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Expert Commentary: Regulatory Issues Attach and conquer


Four reasons why implementing a strategy for 275 compliance can drive cost savings this year.


T By Thomas W. Hughes


oday, the secretary of Health and Human Services has the 275 mandate on her desk, ready to be signed. The question is not if, but when these requirements will be enacted. So what does this mean for healthcare providers and claims processing? With 275, payers would be required to accept six medical electronic attachments in a standardized for- mat. The six standardized attachments include lab, ambulance, emergency department, rehabilitation, clinical and medication reports. For many, more red tape and mandates from the government can create frustration and headache. But this mandate is decidedly different. The implication of requiring standardized at- tachments lends itself well to establishing protocols for electronic attachment submission. By making this submission process available, providers will be able to submit their attach-


Thomas Hughes is founder and CEO, Medical Electronic Attachment.


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ments in less time with the initial claim submission. They will avoid the cost of postage and the risk of lost attachments. Submitting attachments electronically will also enable providers to receive reimbursements more quickly and eliminate time on the phone with the payer’s help desk, tracking down lost attachments. In short, by getting onboard with the 275 require- ments now, payers and providers can not only obtain compliance for the future, but also positively affect the bottom line. There are four specifi c objectives that can be achieved:


Save time and increase capacity for claims submission


Every day that a claim goes unpaid, money is lost. By utilizing an electronic attachment process with standards-based formatting, providers will reduce the amount of time it takes the payer to adjudicate claims, decreasing reimbursement time almost immediately. Additionally, the amount of claims that an insurance reviewer can process in a day is restricted by the use of paper and other attachments. Increasingly, busi-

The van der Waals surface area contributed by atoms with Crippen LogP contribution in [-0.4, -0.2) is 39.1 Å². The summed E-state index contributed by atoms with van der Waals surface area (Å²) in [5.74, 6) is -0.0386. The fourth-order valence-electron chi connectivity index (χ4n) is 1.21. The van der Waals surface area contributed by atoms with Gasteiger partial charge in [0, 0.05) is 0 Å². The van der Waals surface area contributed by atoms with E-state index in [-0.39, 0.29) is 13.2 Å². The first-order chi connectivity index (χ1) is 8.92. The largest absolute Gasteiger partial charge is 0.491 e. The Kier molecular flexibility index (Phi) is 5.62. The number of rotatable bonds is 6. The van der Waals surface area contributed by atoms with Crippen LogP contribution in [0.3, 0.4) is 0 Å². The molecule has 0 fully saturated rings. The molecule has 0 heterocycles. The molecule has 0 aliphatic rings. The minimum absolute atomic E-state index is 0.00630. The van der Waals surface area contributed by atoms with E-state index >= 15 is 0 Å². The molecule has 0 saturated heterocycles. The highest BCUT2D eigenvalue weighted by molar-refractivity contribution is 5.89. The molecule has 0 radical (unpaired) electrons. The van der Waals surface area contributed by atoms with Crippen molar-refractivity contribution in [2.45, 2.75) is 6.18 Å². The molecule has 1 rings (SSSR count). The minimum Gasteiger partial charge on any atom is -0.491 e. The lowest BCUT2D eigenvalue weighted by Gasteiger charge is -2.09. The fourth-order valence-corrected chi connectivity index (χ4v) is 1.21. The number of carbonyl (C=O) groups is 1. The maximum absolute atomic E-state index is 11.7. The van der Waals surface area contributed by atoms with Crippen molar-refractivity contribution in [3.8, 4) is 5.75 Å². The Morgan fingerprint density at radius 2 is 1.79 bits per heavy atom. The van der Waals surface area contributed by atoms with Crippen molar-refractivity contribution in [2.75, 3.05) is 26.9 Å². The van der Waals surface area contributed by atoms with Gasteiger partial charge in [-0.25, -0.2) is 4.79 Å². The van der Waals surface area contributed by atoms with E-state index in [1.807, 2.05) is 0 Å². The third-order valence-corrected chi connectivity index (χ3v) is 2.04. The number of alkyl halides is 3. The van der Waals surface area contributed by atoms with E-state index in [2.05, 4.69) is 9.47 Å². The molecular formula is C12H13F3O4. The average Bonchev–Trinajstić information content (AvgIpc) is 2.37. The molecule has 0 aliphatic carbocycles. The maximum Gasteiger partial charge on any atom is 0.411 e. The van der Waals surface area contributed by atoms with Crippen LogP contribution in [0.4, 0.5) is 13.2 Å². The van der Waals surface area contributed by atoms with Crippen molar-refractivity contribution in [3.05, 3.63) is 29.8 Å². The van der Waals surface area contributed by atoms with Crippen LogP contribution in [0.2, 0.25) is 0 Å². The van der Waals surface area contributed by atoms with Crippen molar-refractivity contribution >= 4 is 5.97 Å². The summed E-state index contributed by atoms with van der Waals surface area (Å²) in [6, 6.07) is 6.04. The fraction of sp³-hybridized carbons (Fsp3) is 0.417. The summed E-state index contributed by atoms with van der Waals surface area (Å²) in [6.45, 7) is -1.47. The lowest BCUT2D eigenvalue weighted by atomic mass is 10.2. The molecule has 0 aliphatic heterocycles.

14 January 2011


ness models call for an increase in revenue streams through additional services and service lines available to patients; it logically follows that operational costs will also increase. By utilizing electronic claims and implementing an electronic attachment solution, the number of claims each team can submit without in- creasing head count or staff will increase.


Eliminate lost attachments Paper gets lost, period. Whether it is held up with the postal service, sits on someone’s desk or is fi led in the wrong place, paper attachments have a way of not making it to the claims reviewer. The result is more than just the hassle of resubmissions due to lost attachments – it costs money. Delays in payment – as well as administrative costs to copy, process and mail a second request – add up fast. Keep staff focused on fi ling new claims, not tracking lost items with the insurance companies.


Get paid faster


Because patient information is automatically fi led away in a digital format, it only takes a few clicks of the mouse to include the electronic attachment ID in the PWK segment of the 837 fi le. Comparatively, printing attachments and mailing them takes time to prepare. Attachments spend days in the mail system and then they must be opened, indexed, sorted and then en-


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